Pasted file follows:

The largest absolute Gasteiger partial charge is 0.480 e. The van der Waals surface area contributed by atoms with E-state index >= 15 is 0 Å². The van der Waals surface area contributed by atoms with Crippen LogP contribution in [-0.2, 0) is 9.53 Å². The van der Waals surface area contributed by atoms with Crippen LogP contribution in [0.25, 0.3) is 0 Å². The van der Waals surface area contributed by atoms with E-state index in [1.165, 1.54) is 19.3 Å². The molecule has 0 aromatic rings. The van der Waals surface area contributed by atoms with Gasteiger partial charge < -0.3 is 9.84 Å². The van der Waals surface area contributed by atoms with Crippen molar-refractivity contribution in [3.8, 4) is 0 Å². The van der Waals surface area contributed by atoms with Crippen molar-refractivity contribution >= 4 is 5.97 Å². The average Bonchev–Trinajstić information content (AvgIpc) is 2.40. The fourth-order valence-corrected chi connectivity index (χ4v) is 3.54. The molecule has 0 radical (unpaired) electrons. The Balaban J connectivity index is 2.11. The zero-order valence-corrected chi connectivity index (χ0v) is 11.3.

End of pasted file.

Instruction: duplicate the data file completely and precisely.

The largest absolute Gasteiger partial charge is 0.480 e. The van der Waals surface area contributed by atoms with E-state index >= 15 is 0 Å². The van der Waals surface area contributed by atoms with Crippen LogP contribution in [-0.2, 0) is 9.53 Å². The van der Waals surface area contributed by atoms with Crippen LogP contribution in [0.25, 0.3) is 0 Å². The van der Waals surface area contributed by atoms with E-state index in [1.165, 1.54) is 19.3 Å². The molecule has 0 aromatic rings. The van der Waals surface area contributed by atoms with Gasteiger partial charge < -0.3 is 9.84 Å². The van der Waals surface area contributed by atoms with Crippen molar-refractivity contribution in [3.8, 4) is 0 Å². The van der Waals surface area contributed by atoms with Crippen molar-refractivity contribution >= 4 is 5.97 Å². The average Bonchev–Trinajstić information content (AvgIpc) is 2.40. The fourth-order valence-corrected chi connectivity index (χ4v) is 3.54. The molecule has 0 radical (unpaired) electrons. The Balaban J connectivity index is 2.11. The zero-order valence-corrected chi connectivity index (χ0v) is 11.3.